Shipyard that built the Titanic books order to build 11 barges

Written by Nick Blenkey
John Wood is finding new projects for yard that built the Titanic

Harland & Wolff group CEO John Wood: “This contract gives us the opportunity to optimize our production flows in readiness for other fabrication programs in our pipeline."

Harland & Wolff may be best known as the builder of the ill-fated transatlantic liner RMS Titanic, but these days its sights are set on somewhat different markets. It has just been awarded an initial contract worth approximately GBP 8.5 million (about $10.7 million) by Cory Group. The contract covers the fabrication of eleven barge that Cory will use to transport London’s recyclable and non-recyclable waste on the River Thames.

Fabrication will take place at Harland & Wolff’s Belfast, Northern Ireland, facility, with first steel being cut within approximately eight weeks’ time. The program schedule allows for four barges to be built in tandem, with the entire build program ending around mid-2023. Fully fabricated barges will be sequentially delivered to Cory on the River Thames.

With this material contract, we shall be opening up our vast undercover fabrication halls in Belfast and making optimal use of our new robotic welding panel line,” said Harland & Wolff group CEO John Wood. “This contract gives us the opportunity to optimise our production flows in readiness for other fabrication programs in our pipeline and it demonstrates the variety of fabrication work that our facilities are ideally placed to execute upon.

“I am delighted to have secured this contract with our new client, Cory Group, and look forward to working very closely with them to deliver on their new barge investment program going forward.”


In a separate development, Harland & Wolff reported it had acquired the former HMS Atherstone from the U.K Ministry of Defence (MOD).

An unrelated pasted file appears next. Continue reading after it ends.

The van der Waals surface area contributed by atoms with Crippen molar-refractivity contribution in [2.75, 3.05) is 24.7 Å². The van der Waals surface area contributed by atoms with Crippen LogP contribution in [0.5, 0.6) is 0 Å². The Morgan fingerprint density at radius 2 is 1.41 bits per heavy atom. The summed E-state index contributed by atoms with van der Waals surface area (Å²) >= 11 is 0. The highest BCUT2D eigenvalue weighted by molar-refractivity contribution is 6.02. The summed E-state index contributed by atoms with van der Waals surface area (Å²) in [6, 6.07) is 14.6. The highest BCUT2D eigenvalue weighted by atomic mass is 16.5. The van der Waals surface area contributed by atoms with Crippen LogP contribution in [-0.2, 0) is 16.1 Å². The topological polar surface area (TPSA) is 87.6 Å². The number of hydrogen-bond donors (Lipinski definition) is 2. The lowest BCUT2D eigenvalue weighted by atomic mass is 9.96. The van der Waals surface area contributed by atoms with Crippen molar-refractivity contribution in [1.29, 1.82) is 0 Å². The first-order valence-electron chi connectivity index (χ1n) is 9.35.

The vessel is a mine hunting class vessel that is no longer in service. Harland & Wolff has acquired it with a view to refurbishing it for non-military uses. It says that discussions on this have already commenced with interested parties.

Harland & Wolff is also involved in a competition run by the MOD regeneration program for the former HMS Quorn (M55). It believes that the acquisition of the former HMS Atherstone will significantly de-risk the Quorn regeneration program as the two vessels share a number of spare parts and components. Should Harland & Wolff be awarded the Quorn program, spare parts and components on the Atherstone will be utilized during that program. It expects negotiations with the MOD on the regeneration program to be completed in the next few weeks.

“The benefits of this acquisition are two-fold; we now can significantly de-risk the M55 regeneration program by utilizing spares and component parts common to the two vessels, which has been recognized by MOD and will certainly help in closing out the negotiations over the next few weeks,” said Wood. “Secondly, we also can utilize this platform as the basis for other clients’ projects, which will be a valuable revenue stream for 2023.

“I am pleased that we have generated a lot of interest for the repurposing of the former HMS Atherstone, and I expect to make announcements in this regard as soon as we have executed a refurbishment contract with a counterparty,” he added.

Clearly, the yard that built the Titanic is moving on, on multiple fronts.

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